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US firm Moderna, Japan's Takeda to seek vaccine approval

Kristin May, left, an EMT with the Seattle Fire Dept., gives the first dose of the Moderna COVID-19 vaccine to Nu Xiao Jiang, right, on March 1, 2021, at a City of Seattle community COVID-19 testing and vaccination clinic in Seattle's Rainier Beach neighborhood. (AP Photo/Ted S. Warren)

TOKYO (Kyodo) -- U.S. biotechnology firm Moderna Inc. is planning to file for the Japanese health ministry's approval of its novel coronavirus vaccine as early as Friday, several people familiar with the matter said Tuesday.

    The request would be the third such application for regulatory approval in Japan and will be filed with Takeda Pharmaceutical Co., Moderna's partner for its vaccine's clinical study and distribution in Japan.

    Takeda recently said it has finished the enrollment of study candidates in Japan for Moderna's COVID-19 vaccine in early February, aiming to gain government approval and start distribution in the first half of this year.

    Based on an agreement with the Japanese government, Takeda will import and distribute 50 million doses of Moderna's vaccine, or enough for 25 million people.

    The first batch of 40 million doses will be received by the end of June and a further 10 million doses by the end of September.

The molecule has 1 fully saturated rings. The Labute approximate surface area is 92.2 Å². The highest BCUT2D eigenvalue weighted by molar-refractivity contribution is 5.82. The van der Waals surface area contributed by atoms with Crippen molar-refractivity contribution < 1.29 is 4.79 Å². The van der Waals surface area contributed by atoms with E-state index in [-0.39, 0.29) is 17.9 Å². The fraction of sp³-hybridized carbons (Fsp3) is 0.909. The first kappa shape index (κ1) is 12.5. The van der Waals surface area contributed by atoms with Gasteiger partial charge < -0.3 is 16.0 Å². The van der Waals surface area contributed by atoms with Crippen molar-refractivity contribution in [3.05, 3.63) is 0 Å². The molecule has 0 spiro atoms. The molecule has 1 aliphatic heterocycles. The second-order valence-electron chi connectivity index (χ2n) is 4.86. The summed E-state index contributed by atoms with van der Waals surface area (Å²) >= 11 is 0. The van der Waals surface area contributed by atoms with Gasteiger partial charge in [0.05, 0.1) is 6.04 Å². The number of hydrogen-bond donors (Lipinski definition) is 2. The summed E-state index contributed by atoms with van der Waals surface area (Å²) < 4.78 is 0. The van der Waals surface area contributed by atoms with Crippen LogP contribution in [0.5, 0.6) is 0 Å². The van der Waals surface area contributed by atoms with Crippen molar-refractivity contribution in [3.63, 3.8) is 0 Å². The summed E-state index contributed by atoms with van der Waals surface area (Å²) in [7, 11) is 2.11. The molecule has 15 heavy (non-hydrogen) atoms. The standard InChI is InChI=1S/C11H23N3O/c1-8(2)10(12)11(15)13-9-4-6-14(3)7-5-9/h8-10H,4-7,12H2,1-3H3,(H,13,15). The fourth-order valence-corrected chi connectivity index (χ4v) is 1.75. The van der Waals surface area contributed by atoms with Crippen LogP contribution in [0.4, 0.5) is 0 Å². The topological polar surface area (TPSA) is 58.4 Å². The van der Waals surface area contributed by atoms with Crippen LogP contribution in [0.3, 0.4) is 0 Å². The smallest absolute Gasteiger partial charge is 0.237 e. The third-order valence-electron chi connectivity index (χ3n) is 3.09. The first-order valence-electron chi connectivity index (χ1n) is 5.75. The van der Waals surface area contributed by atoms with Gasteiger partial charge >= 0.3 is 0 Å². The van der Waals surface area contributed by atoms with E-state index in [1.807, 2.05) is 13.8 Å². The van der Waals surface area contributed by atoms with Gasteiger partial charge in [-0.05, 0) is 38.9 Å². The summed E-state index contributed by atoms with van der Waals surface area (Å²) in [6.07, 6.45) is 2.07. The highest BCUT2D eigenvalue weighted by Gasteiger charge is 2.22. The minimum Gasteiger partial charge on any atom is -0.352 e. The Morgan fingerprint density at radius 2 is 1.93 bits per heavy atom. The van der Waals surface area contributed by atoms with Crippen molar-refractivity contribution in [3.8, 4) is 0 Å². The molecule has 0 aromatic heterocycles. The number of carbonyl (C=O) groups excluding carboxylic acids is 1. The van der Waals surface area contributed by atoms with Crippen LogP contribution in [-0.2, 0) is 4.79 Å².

Each person would need two shots of the vaccine, spaced 28 days apart.

    Japan has already started administering Pfizer Inc.'s coronavirus vaccine to health workers last month in the first phase of its vaccination program.

    Britain's AstraZeneca Plc filed a request for Japan's Ministry of Health, Labor and Welfare to approve its COVID-19 vaccine in early February.

    Moderna's vaccine uses the same messenger RNA technology as Pfizer's.

    Its efficacy rate is 94.1 percent, according to a U.S. study conducted on 30,000 participants, and is already being administered in the United States and in Europe.

    Anaphylaxis from the vaccine is extremely rare, with one out of 400,000 recipients getting a severe allergic reaction, according to a study from the U.S. Centers for Disease Control and Prevention.

    While Pfizer's vaccine needs to be kept at a temperature of around minus 75 C for long-term storage, Moderna's product can be stored for some six months at minus 20 C.

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